Wednesday, November 01, 2006

Angels' Night Turns Hellish

More than 300 volunteers converged on the Northwest Neighborhood City Hall in an effort to keep arson and other crimes at bay. This, of course, was in addition to the hundreds of other volunteers who helped out elsewhere in Detroit. For most of Detroit, the 3 day period past uneventfully - with fires and crime continuing their 12-year decline.

Warrendale, however, was an unfortunate exception to this rule. While we thankfully didn't have any fires, we were not exempt from our share of problems.

Almost all of the cars on patrol from the Warrendale Radio Patrol where attacked by teenagers who threw eggs, lard and butter at them. In at least one case, the teenagers taughted the patrol by screaming, "Take your white ass back to suburbia where you came from," as they hurled eggs at the patrol car.

It's interesting that the teenagers assumed the folks from the Warrendale Radio Patrol were from the suburbs. In this case, while the couple was white, they were both Detroit residents and were patrolling less than 3 blocks from their home.

The real tragedy, however, came from the response the Warrendale Radio Patrol got from the Detroit Police Department.

When they first attempted to report this by telephone, the police hung up on them.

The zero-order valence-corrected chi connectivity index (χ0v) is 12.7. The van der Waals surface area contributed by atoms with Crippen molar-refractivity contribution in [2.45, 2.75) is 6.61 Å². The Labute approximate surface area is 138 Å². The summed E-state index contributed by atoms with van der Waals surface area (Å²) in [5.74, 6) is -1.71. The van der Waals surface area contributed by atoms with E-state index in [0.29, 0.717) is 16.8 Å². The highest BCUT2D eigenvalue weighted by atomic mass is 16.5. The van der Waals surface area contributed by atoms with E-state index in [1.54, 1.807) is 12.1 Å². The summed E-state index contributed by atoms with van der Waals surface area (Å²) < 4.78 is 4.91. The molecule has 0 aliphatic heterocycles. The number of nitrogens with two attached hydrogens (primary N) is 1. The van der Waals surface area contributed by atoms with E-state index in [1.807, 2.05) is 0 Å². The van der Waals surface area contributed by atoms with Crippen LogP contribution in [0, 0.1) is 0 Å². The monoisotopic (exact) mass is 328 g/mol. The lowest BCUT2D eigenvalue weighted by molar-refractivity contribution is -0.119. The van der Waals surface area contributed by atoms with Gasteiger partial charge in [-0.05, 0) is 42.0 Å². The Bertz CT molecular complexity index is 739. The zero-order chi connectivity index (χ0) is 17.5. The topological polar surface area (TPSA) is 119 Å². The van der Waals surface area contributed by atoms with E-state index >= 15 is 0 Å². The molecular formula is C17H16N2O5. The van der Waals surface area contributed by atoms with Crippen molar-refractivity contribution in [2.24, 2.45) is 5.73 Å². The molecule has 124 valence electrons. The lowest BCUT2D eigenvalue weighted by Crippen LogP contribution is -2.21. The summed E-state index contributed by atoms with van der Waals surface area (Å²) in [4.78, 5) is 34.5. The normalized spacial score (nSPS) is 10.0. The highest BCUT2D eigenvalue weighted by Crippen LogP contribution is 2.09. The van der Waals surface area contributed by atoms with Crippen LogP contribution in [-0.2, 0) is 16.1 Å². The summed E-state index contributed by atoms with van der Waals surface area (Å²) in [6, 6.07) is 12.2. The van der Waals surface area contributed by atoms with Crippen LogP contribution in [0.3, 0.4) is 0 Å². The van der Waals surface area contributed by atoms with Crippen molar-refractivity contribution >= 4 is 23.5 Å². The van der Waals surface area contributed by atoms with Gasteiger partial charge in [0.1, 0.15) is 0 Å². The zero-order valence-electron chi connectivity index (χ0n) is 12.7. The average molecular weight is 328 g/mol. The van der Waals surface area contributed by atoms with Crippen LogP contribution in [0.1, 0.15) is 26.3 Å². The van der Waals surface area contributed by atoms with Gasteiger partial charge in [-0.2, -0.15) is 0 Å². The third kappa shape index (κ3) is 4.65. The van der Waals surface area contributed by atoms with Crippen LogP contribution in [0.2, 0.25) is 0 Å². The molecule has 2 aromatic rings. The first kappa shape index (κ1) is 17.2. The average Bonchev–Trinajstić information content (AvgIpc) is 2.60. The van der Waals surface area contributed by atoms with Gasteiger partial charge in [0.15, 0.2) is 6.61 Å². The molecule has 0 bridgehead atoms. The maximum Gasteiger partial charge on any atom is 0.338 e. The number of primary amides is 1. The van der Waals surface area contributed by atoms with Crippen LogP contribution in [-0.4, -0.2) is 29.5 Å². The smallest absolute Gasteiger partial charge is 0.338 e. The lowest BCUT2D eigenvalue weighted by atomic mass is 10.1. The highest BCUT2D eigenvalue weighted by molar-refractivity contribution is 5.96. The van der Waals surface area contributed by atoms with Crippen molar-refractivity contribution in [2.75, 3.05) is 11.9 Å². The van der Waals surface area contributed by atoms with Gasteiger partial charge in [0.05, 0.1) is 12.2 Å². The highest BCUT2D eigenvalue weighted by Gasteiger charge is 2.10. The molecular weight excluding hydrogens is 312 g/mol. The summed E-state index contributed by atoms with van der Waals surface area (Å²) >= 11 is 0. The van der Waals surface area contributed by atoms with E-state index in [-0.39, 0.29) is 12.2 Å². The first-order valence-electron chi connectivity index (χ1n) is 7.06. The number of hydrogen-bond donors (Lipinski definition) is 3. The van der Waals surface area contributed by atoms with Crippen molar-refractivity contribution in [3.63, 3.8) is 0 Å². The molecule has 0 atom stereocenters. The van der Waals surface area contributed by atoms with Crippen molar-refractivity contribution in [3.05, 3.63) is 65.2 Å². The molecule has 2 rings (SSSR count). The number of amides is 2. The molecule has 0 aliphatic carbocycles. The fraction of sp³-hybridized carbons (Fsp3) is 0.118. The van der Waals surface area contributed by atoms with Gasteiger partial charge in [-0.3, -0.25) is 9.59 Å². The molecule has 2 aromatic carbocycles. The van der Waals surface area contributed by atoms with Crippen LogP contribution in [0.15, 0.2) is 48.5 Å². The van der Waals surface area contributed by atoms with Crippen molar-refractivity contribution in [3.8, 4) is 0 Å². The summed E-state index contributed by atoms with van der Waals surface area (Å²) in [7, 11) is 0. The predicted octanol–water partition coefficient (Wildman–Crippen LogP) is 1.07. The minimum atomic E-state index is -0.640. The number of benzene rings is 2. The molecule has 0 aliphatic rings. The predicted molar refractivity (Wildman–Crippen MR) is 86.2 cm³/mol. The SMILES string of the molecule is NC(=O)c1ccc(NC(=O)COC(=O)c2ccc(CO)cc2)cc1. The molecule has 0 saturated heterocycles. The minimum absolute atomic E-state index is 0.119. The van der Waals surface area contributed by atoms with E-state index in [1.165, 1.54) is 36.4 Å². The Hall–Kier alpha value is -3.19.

When they went to the Northwestern District of the Detroit Police Department, the officer at the desk initially refused to take a report of the incident and also refused to provide the patrol members with the name of the command officer on duty.

This, quite frankly, is unacceptable. I'm only one of the board members for the Warrendale Community Organization, but incidents like this make me wonder just how cooperative we will be the Angel's Night 2007 campaign. This year, WCO members staffed the offices and patrolled other neighborhoods who weren't able to generate enough of their own volunteers; all in addition to patrolling our own neighborhood.

Stupid teenagers throwing eggs can be dealt with by patrolling without the orange lights. It is hard to target patrol cars when you don't know who they are.

However, there are deeper, systemic problems within the Detroit Police Department that must be dealt with and dealt with expeditiously. Everyone from Chief Ella Bully-Cummings to the command officers at the Northwestern Division have promised to address those concerns.

When they do, you can read about them in this blog.
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